Stage one is understanding what the relevant goals and targets are, what they mean and who is setting them.
For example, we have already noted the NHS target to reduce its carbon footprint to net zero by 2045, but it is also targeting an 80% reduction of this between 2036 and 2039 and intends a target of net zero by 2040 for the emissions it does control.
These targets are ambitious, with the NHS aiming to be the world’s first net zero public health service.
Exceeding the target
Closer to home, the Independent Healthcare Providers Network (IHPN) has announced an industry-wide commitment for independent healthcare providers to go beyond the NHS target to achieve net zero by 2035 – with a net zero supply chain by 2045 –with some members committing beyond that ambitious target to achieve net zero by 2030.
With consumers taking note, there could be competitive advantage through attracting patients and staff by demonstrating commitment and that practical measures are being taken.
This being the case, stage two is taking steps – or planning to do so. But what might these be?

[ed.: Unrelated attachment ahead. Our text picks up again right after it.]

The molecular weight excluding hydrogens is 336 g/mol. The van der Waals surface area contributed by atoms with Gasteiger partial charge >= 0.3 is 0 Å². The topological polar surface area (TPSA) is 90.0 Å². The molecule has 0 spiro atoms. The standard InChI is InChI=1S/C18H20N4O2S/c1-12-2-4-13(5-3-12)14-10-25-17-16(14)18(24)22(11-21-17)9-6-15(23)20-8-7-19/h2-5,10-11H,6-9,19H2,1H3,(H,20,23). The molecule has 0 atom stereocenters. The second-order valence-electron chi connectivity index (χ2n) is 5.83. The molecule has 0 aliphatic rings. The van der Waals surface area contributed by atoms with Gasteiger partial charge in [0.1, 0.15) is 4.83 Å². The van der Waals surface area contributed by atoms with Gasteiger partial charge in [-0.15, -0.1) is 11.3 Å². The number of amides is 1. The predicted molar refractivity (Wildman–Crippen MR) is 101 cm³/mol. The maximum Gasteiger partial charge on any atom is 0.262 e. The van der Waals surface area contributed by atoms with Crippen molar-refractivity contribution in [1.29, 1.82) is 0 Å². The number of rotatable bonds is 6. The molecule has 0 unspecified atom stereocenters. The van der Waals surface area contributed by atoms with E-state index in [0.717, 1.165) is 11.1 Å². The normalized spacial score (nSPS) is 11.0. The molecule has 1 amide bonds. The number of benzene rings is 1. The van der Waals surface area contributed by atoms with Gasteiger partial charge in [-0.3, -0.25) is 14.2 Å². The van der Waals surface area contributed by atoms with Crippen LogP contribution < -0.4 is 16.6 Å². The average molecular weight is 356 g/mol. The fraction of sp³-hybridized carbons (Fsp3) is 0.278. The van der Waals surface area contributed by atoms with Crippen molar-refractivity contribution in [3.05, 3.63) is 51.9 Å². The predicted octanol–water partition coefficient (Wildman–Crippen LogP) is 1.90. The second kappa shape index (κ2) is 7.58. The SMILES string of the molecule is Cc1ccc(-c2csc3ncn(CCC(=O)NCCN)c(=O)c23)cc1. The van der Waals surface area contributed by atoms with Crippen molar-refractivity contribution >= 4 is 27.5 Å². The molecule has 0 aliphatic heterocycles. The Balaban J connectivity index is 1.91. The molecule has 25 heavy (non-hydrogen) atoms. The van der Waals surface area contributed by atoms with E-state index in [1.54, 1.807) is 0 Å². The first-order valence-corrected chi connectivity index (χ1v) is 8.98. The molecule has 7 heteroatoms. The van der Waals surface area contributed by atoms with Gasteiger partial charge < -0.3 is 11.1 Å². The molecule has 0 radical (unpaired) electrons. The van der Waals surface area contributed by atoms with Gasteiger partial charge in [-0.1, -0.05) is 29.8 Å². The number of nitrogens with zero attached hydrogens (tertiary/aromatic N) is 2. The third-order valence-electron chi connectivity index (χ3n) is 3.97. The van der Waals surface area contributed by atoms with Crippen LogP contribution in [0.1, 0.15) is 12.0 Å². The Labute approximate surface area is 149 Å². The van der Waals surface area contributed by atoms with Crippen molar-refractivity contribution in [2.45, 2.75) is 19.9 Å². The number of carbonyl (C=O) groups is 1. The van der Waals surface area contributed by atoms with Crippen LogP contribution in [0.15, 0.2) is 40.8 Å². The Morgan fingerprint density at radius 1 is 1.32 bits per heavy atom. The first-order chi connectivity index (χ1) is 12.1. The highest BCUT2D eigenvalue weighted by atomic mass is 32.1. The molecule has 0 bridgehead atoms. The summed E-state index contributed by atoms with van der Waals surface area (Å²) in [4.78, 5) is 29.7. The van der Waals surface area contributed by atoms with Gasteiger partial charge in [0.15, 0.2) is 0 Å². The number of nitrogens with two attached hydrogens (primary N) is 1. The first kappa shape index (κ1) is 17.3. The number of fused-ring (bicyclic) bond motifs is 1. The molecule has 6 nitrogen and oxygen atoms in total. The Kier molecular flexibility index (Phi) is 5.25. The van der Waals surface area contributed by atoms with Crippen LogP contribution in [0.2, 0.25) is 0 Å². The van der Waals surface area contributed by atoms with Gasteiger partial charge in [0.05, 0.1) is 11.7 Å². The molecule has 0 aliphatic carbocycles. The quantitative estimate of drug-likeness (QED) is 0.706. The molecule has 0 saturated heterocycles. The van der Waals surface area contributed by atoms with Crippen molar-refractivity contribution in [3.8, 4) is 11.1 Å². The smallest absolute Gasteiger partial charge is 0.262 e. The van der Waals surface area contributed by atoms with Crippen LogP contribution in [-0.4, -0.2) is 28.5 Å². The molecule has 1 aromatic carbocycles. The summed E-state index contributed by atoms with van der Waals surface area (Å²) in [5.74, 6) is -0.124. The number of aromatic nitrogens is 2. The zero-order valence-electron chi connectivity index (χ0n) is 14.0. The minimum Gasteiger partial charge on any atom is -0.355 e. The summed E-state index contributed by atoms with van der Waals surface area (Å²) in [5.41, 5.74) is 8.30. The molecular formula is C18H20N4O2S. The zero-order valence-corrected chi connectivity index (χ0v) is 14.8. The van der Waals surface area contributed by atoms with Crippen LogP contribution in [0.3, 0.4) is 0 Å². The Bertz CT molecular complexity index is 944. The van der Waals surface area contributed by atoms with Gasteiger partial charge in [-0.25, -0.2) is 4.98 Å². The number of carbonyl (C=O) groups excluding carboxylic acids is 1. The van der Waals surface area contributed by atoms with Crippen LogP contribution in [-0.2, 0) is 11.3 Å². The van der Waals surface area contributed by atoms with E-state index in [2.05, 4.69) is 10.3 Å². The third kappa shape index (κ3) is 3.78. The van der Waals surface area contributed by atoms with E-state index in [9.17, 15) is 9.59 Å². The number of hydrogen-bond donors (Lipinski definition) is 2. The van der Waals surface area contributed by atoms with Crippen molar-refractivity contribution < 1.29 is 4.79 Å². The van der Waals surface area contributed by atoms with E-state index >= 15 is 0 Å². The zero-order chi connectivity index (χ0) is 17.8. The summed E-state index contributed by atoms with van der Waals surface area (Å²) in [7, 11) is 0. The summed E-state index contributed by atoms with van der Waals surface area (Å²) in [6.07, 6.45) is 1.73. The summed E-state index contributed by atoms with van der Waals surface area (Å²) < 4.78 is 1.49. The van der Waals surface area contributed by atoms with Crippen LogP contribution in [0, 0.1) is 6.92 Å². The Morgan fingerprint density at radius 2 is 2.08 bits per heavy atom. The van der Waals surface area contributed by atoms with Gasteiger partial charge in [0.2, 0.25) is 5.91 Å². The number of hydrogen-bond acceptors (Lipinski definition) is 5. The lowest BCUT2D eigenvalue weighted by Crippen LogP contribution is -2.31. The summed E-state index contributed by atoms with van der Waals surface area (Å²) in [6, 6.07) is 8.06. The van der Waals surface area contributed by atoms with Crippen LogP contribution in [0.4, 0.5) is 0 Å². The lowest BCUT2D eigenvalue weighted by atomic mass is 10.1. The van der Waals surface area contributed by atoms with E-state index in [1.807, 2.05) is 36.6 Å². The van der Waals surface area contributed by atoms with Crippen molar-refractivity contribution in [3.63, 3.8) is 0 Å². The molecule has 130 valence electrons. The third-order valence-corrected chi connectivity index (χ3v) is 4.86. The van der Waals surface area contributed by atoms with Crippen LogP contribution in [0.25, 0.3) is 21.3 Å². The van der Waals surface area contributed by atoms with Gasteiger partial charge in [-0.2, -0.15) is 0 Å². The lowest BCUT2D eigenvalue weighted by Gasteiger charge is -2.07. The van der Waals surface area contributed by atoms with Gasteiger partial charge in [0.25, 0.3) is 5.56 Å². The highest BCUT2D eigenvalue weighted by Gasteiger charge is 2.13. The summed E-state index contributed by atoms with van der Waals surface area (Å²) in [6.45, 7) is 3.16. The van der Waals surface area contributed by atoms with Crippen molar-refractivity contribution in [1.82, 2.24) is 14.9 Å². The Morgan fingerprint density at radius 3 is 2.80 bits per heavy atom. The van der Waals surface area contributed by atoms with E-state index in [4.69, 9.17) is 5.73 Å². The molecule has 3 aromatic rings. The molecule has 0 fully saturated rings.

From an environmental perspective, there are many areas to target; for example, considering more environmentally friendly products such as low plastic, low emissions alternatives for drugs such as anaesthetics and inhalers, and re-usable rather than single use products.
Another area to look into is the process of re-manufacturing – a step beyond recycling, which involves breaking down products or their components before restoring them to useful life.
This is currently being trialled for healthcare products including neonatal monitors and a range of surgical tools. Engaging with relevant suppliers now would be a useful initial stage in the plan.
A further aspect to consider is the use of digital options, including for consultations and treatments, such as apps for use in the treatment of mental health conditions or for physiotherapy.
This enables carbon reductions to be made through reducing the need for patients to travel to access services. This has increased as a result of Covid in any event, so we can expect an evolution rather than an entirely new step to build into the plan.